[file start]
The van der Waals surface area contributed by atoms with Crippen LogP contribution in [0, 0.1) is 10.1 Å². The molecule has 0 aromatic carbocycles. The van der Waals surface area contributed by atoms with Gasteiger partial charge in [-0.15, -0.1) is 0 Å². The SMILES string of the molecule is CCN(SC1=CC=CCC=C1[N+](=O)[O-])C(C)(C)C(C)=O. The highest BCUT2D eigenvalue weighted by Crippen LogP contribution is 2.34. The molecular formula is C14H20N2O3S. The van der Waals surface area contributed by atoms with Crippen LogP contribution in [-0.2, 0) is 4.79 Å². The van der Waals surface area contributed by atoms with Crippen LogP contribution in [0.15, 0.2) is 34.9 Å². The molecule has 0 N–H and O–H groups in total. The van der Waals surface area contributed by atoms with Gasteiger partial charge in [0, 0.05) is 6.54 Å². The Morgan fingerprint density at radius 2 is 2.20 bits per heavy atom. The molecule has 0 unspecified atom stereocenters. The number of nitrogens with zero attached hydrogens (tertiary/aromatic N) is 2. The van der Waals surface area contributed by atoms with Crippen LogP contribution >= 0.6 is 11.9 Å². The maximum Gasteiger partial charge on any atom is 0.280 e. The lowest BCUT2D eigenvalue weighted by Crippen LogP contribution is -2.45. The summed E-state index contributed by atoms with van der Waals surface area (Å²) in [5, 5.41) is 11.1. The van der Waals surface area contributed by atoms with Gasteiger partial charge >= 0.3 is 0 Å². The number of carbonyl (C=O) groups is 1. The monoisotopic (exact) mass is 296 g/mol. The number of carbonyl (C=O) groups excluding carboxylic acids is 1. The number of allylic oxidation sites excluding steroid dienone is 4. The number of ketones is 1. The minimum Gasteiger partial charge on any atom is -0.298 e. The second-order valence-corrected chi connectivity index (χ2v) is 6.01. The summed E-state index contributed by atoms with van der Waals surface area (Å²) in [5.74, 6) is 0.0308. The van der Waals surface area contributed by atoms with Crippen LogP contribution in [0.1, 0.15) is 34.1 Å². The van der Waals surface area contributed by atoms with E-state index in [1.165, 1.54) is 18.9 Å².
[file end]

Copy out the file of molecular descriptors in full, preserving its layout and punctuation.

The van der Waals surface area contributed by atoms with Crippen LogP contribution in [0, 0.1) is 10.1 Å². The molecule has 0 aromatic carbocycles. The van der Waals surface area contributed by atoms with Gasteiger partial charge in [-0.15, -0.1) is 0 Å². The SMILES string of the molecule is CCN(SC1=CC=CCC=C1[N+](=O)[O-])C(C)(C)C(C)=O. The highest BCUT2D eigenvalue weighted by Crippen LogP contribution is 2.34. The molecular formula is C14H20N2O3S. The van der Waals surface area contributed by atoms with Crippen LogP contribution in [-0.2, 0) is 4.79 Å². The van der Waals surface area contributed by atoms with Crippen LogP contribution in [0.15, 0.2) is 34.9 Å². The molecule has 0 N–H and O–H groups in total. The van der Waals surface area contributed by atoms with Gasteiger partial charge in [0, 0.05) is 6.54 Å². The Morgan fingerprint density at radius 2 is 2.20 bits per heavy atom. The molecule has 0 unspecified atom stereocenters. The number of nitrogens with zero attached hydrogens (tertiary/aromatic N) is 2. The van der Waals surface area contributed by atoms with Crippen LogP contribution >= 0.6 is 11.9 Å². The maximum Gasteiger partial charge on any atom is 0.280 e. The lowest BCUT2D eigenvalue weighted by Crippen LogP contribution is -2.45. The summed E-state index contributed by atoms with van der Waals surface area (Å²) in [5, 5.41) is 11.1. The van der Waals surface area contributed by atoms with Gasteiger partial charge >= 0.3 is 0 Å². The number of carbonyl (C=O) groups is 1. The monoisotopic (exact) mass is 296 g/mol. The number of carbonyl (C=O) groups excluding carboxylic acids is 1. The number of allylic oxidation sites excluding steroid dienone is 4. The number of ketones is 1. The minimum Gasteiger partial charge on any atom is -0.298 e. The second-order valence-corrected chi connectivity index (χ2v) is 6.01. The summed E-state index contributed by atoms with van der Waals surface area (Å²) in [5.74, 6) is 0.0308. The van der Waals surface area contributed by atoms with Crippen LogP contribution in [0.1, 0.15) is 34.1 Å². The van der Waals surface area contributed by atoms with E-state index in [1.165, 1.54) is 18.9 Å².